For only the second time in American history, the president has been impeached by the House of Representatives and is facing trial by the United States Senate. At such a critical point in our history as a nation, the question is "What comes next?" Most Americans have only a vague notion of the history surrounding the first presidential impeachment trial. So, where do we go for answers?
Here in Grand Inquests, Chief Justice William H. Rehnquist provides dramatic accounts of two historic impeachment trials in the American past. With a keen sense of history and narrative ability, he recounts the 1805 trial of Justice Samuel Chase of the United States Supreme Court and the 1868 trial of President Andrew Johnson, which set the precedent by which our current president will be judged. The outcomes of these cases have remained extraordinarily important to the American system of government because they strengthened the constitutionally directed separation of powers. And though both men were acquitted, Chief Justice Rehnquist shows how a conviction in either case would also have deeply affected our present interpretation of the Constitution and, more likely, changed the course of history.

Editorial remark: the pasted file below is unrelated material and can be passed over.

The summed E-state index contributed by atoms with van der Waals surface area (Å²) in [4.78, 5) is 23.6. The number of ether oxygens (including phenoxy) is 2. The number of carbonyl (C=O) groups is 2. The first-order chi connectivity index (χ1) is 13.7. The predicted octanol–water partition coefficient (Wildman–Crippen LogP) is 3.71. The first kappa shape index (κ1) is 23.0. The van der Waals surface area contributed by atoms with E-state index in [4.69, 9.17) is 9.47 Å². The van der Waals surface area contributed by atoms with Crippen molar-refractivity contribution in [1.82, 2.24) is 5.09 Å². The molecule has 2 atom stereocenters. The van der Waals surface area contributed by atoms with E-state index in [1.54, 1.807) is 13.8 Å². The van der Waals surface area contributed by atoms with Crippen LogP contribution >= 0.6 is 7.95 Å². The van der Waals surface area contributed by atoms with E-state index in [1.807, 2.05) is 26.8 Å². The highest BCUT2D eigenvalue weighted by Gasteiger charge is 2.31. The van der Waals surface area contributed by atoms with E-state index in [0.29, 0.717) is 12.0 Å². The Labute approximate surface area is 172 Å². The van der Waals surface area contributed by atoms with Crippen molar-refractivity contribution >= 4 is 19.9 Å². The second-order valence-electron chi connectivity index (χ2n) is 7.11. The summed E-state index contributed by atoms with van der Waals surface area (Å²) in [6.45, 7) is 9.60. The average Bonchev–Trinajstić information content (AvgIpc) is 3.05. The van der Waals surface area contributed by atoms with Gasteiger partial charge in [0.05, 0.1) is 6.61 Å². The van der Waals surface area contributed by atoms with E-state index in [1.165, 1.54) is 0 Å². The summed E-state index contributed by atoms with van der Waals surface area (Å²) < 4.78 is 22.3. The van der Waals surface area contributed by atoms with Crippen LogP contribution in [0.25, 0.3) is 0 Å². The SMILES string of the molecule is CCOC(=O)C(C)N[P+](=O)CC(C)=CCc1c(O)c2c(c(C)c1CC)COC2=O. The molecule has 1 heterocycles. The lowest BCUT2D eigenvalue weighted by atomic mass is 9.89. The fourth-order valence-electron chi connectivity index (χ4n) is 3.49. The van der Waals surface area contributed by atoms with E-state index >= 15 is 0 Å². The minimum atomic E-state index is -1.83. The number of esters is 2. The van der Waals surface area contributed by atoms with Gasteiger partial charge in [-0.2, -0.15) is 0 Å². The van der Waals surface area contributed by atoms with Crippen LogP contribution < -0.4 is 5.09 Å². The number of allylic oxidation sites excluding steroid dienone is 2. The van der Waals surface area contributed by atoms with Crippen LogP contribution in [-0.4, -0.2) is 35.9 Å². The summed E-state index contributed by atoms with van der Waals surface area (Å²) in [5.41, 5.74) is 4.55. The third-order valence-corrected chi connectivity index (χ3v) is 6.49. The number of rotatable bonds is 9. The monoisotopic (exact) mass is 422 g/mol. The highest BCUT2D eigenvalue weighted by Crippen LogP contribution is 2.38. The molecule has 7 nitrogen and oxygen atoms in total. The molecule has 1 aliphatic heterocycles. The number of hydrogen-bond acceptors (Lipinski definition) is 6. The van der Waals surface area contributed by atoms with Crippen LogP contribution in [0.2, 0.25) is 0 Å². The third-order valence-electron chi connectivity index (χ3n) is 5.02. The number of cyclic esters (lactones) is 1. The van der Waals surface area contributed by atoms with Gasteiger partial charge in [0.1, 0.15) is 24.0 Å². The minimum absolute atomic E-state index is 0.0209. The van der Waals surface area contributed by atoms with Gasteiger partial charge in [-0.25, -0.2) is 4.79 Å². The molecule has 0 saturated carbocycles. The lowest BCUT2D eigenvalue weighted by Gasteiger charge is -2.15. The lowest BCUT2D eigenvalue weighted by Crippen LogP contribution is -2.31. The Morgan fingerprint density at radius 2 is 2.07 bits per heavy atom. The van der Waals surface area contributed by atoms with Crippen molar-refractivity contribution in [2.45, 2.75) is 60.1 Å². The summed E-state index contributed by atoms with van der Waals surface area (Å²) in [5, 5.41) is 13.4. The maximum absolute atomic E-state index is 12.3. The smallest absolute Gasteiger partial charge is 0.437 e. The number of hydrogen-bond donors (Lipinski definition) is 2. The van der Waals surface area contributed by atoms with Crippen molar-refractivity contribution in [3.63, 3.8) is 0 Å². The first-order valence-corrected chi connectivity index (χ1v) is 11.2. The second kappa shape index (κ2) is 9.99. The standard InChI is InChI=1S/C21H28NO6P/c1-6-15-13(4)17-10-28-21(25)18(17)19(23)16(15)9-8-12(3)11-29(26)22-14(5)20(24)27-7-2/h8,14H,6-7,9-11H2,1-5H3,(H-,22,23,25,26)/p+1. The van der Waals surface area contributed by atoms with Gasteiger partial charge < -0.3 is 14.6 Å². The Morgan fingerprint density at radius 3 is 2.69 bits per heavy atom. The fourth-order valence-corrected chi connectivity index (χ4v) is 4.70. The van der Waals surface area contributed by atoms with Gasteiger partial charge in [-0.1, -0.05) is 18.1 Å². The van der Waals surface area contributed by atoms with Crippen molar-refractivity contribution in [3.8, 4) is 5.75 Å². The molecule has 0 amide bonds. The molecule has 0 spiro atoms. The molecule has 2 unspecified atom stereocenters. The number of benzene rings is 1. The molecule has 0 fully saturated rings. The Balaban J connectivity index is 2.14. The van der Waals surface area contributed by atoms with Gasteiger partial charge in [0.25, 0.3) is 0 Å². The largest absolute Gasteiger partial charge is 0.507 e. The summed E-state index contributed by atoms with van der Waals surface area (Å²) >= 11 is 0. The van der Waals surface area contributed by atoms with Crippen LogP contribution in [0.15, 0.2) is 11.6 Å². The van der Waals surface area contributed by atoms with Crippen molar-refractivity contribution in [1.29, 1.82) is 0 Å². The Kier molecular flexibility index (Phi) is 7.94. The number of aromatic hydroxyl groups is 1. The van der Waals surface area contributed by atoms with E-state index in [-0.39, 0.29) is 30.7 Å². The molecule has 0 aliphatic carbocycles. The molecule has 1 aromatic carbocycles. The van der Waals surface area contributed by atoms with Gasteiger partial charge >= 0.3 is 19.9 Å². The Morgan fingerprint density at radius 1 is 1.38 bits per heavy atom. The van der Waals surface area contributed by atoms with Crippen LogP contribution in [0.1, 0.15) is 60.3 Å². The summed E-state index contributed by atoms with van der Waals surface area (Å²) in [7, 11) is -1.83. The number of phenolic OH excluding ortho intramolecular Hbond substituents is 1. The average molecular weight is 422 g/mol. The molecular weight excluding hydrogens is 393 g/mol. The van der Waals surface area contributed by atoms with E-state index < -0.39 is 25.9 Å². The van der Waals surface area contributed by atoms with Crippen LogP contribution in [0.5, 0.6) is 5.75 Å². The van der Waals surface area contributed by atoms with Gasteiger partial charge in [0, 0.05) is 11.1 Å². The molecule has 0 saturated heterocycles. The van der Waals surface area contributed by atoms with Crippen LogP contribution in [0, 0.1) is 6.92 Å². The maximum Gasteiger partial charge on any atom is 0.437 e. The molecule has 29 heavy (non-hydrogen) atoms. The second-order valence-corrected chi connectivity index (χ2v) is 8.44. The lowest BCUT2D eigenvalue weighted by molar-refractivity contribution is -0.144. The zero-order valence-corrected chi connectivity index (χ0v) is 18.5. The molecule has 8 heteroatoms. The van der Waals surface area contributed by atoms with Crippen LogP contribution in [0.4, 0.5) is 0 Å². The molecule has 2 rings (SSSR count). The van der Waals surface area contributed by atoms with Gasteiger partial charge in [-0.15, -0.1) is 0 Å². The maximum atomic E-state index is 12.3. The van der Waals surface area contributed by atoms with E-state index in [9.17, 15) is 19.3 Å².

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About the Author
William H. Rehnquist is the sixteenth Chief Justice of the United States and the author of The Supreme Court and All the Laws but One.